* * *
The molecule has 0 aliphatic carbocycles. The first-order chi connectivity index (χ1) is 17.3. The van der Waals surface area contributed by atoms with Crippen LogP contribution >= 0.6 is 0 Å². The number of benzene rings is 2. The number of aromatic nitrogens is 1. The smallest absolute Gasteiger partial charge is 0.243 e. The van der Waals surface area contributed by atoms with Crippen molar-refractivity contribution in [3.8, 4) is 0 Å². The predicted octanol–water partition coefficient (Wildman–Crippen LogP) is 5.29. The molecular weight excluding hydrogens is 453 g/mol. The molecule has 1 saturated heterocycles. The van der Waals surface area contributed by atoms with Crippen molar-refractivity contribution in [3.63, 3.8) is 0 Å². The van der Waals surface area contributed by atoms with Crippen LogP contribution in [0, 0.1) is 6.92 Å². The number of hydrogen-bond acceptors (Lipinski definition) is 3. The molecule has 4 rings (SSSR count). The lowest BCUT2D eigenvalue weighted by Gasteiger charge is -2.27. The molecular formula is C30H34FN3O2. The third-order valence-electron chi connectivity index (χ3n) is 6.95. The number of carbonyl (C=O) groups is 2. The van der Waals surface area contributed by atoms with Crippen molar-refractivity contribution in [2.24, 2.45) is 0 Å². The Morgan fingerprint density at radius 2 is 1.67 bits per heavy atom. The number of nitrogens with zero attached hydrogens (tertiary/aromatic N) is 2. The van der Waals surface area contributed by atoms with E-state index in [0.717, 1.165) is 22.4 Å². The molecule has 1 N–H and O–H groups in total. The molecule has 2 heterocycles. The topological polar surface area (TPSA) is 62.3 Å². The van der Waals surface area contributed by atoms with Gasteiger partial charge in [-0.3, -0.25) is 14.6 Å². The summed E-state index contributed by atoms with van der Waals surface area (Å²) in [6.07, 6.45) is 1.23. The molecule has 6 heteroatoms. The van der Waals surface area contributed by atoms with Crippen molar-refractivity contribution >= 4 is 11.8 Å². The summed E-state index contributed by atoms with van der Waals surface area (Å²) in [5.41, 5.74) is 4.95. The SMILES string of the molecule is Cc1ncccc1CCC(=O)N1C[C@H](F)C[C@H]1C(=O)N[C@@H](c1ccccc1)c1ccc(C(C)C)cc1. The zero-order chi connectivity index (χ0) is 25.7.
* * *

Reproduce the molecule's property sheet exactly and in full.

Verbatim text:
The molecule has 0 aliphatic carbocycles. The first-order chi connectivity index (χ1) is 17.3. The van der Waals surface area contributed by atoms with Crippen LogP contribution >= 0.6 is 0 Å². The number of benzene rings is 2. The number of aromatic nitrogens is 1. The smallest absolute Gasteiger partial charge is 0.243 e. The van der Waals surface area contributed by atoms with Crippen molar-refractivity contribution in [3.8, 4) is 0 Å². The predicted octanol–water partition coefficient (Wildman–Crippen LogP) is 5.29. The molecular weight excluding hydrogens is 453 g/mol. The molecule has 1 saturated heterocycles. The van der Waals surface area contributed by atoms with Crippen molar-refractivity contribution in [3.63, 3.8) is 0 Å². The van der Waals surface area contributed by atoms with Crippen LogP contribution in [0, 0.1) is 6.92 Å². The number of hydrogen-bond acceptors (Lipinski definition) is 3. The molecule has 4 rings (SSSR count). The lowest BCUT2D eigenvalue weighted by Gasteiger charge is -2.27. The molecular formula is C30H34FN3O2. The third-order valence-electron chi connectivity index (χ3n) is 6.95. The number of carbonyl (C=O) groups is 2. The van der Waals surface area contributed by atoms with Crippen molar-refractivity contribution in [2.24, 2.45) is 0 Å². The Morgan fingerprint density at radius 2 is 1.67 bits per heavy atom. The number of nitrogens with zero attached hydrogens (tertiary/aromatic N) is 2. The van der Waals surface area contributed by atoms with E-state index in [0.717, 1.165) is 22.4 Å². The molecule has 1 N–H and O–H groups in total. The molecule has 2 heterocycles. The topological polar surface area (TPSA) is 62.3 Å². The van der Waals surface area contributed by atoms with Gasteiger partial charge in [-0.3, -0.25) is 14.6 Å². The summed E-state index contributed by atoms with van der Waals surface area (Å²) in [6.07, 6.45) is 1.23. The molecule has 6 heteroatoms. The van der Waals surface area contributed by atoms with Crippen molar-refractivity contribution >= 4 is 11.8 Å². The summed E-state index contributed by atoms with van der Waals surface area (Å²) in [5.41, 5.74) is 4.95. The SMILES string of the molecule is Cc1ncccc1CCC(=O)N1C[C@H](F)C[C@H]1C(=O)N[C@@H](c1ccccc1)c1ccc(C(C)C)cc1. The zero-order chi connectivity index (χ0) is 25.7.